The trend in EUR/USD has been rigid since it really began to heat up in June. There has been very little pullback, very little retracement, and buyers have remained rather active here as the pair has continued to accelerate towards fresh yearly highs. The big question around the pair is whether Jackson Hole can bring a pullback to this trend. More likely, this would be more-related to USD-strength as opposed to direct Euro-weakness, as Draghi has been doing what he can to keep the single currency weak but it simply hasn’t worked. If Draghi is able to calm markets around the higher rates out of Europe theme, while Janet Yellen is able to urge some stability in the U.S. Dollar as the bank nears the highly-untested path of balance sheet reduction, we could see a deeper retracement form in EUR/USD.

EUR/USD Four-Hour Chart: Deeper Support Potential Around 1.1600, 1.1500 Handles

Chart prepared by James Stanley


One of the biggest beneficiaries of the recent run of weakness in the U.S. Dollar has been the Canadian Dollar. As the Federal Reserve has shifted focus towards tightening the money supply via the balance sheet, the Bank of Canada has started to discuss ‘less loose’ policy options, leading to a run of CAD strength that isn’t too dissimilar to what’s been seen in the Euro.

USD/CAD put in a 10% move from the May high to the July low. Over the same period of time, ‘DXY’ is down by 7.4%, so this highlights the additional CAD strength that’s shown up over the past few months. Similar to that move in EUR/USD, the jump of CAD strength was smooth and one-sided, with very little pullback on the way down, at least until we got into August. This run-lower in the pair led into a fresh two-year low as USD/CAD sank below a key support zone that exists between 1.2625-1.2675.

If we do see the theme of USD-weakness run even-lower, USD/CAD could be an attractive candidate as the Bank of Canada is one of the few major Central Banks that’s had some degree of clarity with their policy initiatives (which is what’s led into these clean-ish type of trends).

USD/CAD Daily: Aggressive Trend Since Early-May, Attractive for Continuation of USD-Weakness

Chart prepared by James Stanley


Interest around USD/JPY has waned over the past few months, and this is likely due to the fact that the pair pretty much stopped trending. That’s been somewhat of the exception and not the rule since 2012, when Japanese PM Shinzo Abe initiated the ‘three pillars’ approach towards ‘Abenomics’. This led to two significant runs of Yen weakness over a three-year-period; but when Chinese markets began to wobble in the summer of 2015, matters began to change.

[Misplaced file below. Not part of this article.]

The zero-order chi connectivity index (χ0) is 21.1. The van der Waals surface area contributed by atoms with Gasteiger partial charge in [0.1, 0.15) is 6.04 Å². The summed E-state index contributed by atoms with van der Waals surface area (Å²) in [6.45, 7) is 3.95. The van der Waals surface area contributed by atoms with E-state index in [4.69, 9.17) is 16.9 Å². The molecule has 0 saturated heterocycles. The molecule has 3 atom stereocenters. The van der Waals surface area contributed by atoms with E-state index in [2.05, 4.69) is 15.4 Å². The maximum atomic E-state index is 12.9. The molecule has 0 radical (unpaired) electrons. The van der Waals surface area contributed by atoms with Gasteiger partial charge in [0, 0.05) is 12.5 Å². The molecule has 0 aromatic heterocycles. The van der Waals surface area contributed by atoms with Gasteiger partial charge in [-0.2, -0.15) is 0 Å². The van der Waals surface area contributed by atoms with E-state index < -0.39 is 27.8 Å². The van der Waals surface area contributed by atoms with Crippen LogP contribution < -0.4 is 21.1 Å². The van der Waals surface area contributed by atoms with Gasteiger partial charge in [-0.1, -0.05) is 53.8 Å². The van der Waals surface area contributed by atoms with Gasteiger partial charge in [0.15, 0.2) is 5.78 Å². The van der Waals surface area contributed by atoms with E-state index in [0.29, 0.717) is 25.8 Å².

Those previous trends of Yen weakness turned around on a proverbial dime. In the first six months of 2016, more than half of that prior move was erased, and prices straddled the psychologically important 100.00 level throughout last summer. But after the U.S. Presidential Election ushered in the ‘reflation trade’, Yen weakness came back with gusto and the pair was trading above 117.00 by the end of the year.

But 2017 hasn’t been so kind to Dollar bulls. After spending the first four months of the year trending lower, USD/JPY has developed into a rather aggressive range. Since mid-April, price action in the pair has oscillated from a support zone between 108.15-109.00 and resistance between 114.00-114.50.

USD/JPY Weekly: Range-Bound After a Prior Proclivity to Trend

Chart prepared by James Stanley

If we do see a break in the Dollar around Jackson Hole, this could lead to the substantiation of fresh trends in the Greenback. The backdrop with which USD/JPY is most attractive is likely one of USD-strength. While the Dollar has been aggressively heading lower for much of the year, including the past four months, USD/JPY has held the line by staying in a range-bound pattern. If we do actually see USD-strength begin to show at Jackson Hole, similar to what we saw last year, this could lead to an aggressive topside move in USD/JPY.

USD/JPY Daily: Range-Bound USD/JPY at Support Ahead of Jackson Hole

Chart prepared by James Stanley

--- Written by James Stanley, Strategist for

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DailyFX provides forex news and technical analysis on the trends that influence the global currency markets.